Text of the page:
Your objective is to draw your client's attention towards not doing business with PEP, therefore you could highlight just that and avoid the opposite sounding PEP: Yes/No combination. Leaving the non-PEP blank conveys the required message.
Alternate design for PEP:
You could explicitly show an indication for non-PEP as well:
Alternate designs for ...
Your question revolves around signifiers for a button's design (i.e. hints that communicate what an element can do/how to interact with it).
I assume your primary concern with buttons is that many of them are becoming flat, borderless areas of text or icons, which often lack many of these important signifiers that indicate clickability.
There has been a ...
Option 2 leaves the modified content in place and visible. It means that your users don't have to recall the data they just submitted / modified.
Inline notification (Option 2):
Does not make the user recall/remember the data.
Keeps the modified data visible, allowing the user to catch any mistakes they may have made
Keeps the state indicator ('Saved') in ...
Option 2 is better, as discussed by Mike M. I would actually recommend a third option, similar to Option 2. I would replace the "Submit" and "Cancel" buttons with the "Saving" message and spinner. This ensures the first thing the user sees is the "Saving" message. When a user presses the button, their eyes will linger there until something else catches their ...
Avoid designing in isolation without PM and Engineering as partners. You'll never have the full perspective on your own.
Ask questions early
Self study to understand your tech stack (and web foundational technologies)
Don't be afraid to say 'I don't understand'
All software design and development involves tradeoffs and constraints. Some of these are ...
What I've found works best for my use case is to, like @Hugo-Viallon suggests, put the spinner in the save button and disable all other buttons. After completion I show a toast if the user isn't redirected.
Without the toast I had users saving multiple times just to make sure it worked, a small confirmation helped prevent that.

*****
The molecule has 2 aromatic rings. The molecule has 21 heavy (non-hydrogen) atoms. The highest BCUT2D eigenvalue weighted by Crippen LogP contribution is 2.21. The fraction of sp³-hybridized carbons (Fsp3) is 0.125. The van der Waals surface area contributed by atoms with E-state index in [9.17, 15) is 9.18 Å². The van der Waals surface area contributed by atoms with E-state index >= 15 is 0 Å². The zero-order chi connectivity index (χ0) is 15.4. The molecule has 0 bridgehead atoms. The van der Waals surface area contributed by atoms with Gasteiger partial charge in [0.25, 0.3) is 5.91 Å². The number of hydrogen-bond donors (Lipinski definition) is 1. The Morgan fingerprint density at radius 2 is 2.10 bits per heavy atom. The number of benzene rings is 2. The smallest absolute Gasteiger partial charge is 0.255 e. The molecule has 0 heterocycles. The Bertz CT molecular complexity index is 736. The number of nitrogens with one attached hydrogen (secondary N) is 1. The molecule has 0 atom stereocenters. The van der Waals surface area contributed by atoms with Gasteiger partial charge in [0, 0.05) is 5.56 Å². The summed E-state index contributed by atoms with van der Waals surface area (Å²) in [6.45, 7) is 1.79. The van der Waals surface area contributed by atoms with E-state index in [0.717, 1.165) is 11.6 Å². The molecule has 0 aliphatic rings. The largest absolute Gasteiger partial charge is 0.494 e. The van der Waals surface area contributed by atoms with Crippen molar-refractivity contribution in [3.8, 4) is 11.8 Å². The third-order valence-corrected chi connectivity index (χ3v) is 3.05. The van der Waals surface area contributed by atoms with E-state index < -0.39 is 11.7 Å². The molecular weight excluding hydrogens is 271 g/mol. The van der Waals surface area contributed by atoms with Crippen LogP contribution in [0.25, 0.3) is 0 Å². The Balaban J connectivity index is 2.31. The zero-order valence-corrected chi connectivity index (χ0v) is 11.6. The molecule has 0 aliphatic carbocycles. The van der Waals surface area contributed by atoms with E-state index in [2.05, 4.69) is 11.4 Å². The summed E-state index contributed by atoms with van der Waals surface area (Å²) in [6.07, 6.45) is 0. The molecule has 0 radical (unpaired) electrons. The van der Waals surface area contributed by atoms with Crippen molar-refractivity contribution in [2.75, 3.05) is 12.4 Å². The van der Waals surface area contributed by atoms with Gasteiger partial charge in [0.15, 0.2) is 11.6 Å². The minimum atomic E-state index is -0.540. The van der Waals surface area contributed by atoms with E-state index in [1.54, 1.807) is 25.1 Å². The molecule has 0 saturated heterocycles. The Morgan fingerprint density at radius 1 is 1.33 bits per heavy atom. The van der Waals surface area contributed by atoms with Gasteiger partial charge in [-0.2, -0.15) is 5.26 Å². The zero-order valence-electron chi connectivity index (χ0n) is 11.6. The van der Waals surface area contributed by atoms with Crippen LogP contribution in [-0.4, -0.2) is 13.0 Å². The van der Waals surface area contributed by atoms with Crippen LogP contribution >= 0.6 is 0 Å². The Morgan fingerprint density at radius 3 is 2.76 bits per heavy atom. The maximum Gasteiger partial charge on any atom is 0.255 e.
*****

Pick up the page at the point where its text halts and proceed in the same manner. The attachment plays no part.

There's no repetitive action here, unless it is expected that the user will install many products in one visit. Having similar buttons do the same thing to different pieces of content may look ugly (I find that very subjective), but it's very easy to understand what the buttons do.
You can get rid of repeating buttons but that forces you to divide the ...
I'm expanding my comment on maxaathousand's answer as requested and have added some additional insight:
The most important visual key to a button is contrast. This refers to:
The button contrasting against the background behind it
The button contrasting against surrounding elements and the whole page
The text or symbol within the button contrasting against ...
You are going to sacrifice consistency for repetition if you want to take this approach.
The design pattern used is a series of card components in a full page grid layout, which requires each component to be replicated. If you remove the primary and secondary action, it will require creating another section on the page to process the user actions so you ...
It is usually a good idea to disable the Next button until a require activity has been completed. You know your users can't complete the activity in less than 15 seconds. I will propose then to disable the next button for 15 seconds. Write on the disabled button a message like "watch instruction first".
This part is called a "Card".
It is used to as a compound for multiple elements that belong to one display or meaning.
Design parts are usually UI terms. UI is the User Interface while UX is the User Experience.
UI is visual, UX is theoretical meaning behind the UI.
To find out more about "Cards" feel free to check out more here:
there is really no agreed general semantic term for this interface component.
Shopify regards it as a Popover menu in their Polaris Design system.
IBM regards to it as an Overflow menu in their Carbon Design system
The Ant Design system refers to it as a Popover menu.
Bootstrap refers to it as a Dropdown menu.
I personally think it's an Enhanced Popover....
You could have a variant of Option 2 :
The loading could be put on the "Save" button, as a spinner that'll replace its text. You also disable buttons.
This way you show that something is happening, and the spinner being on what was the "Save" button tells the user that something is happening. The other buttons being greyed out make it even more obvious ...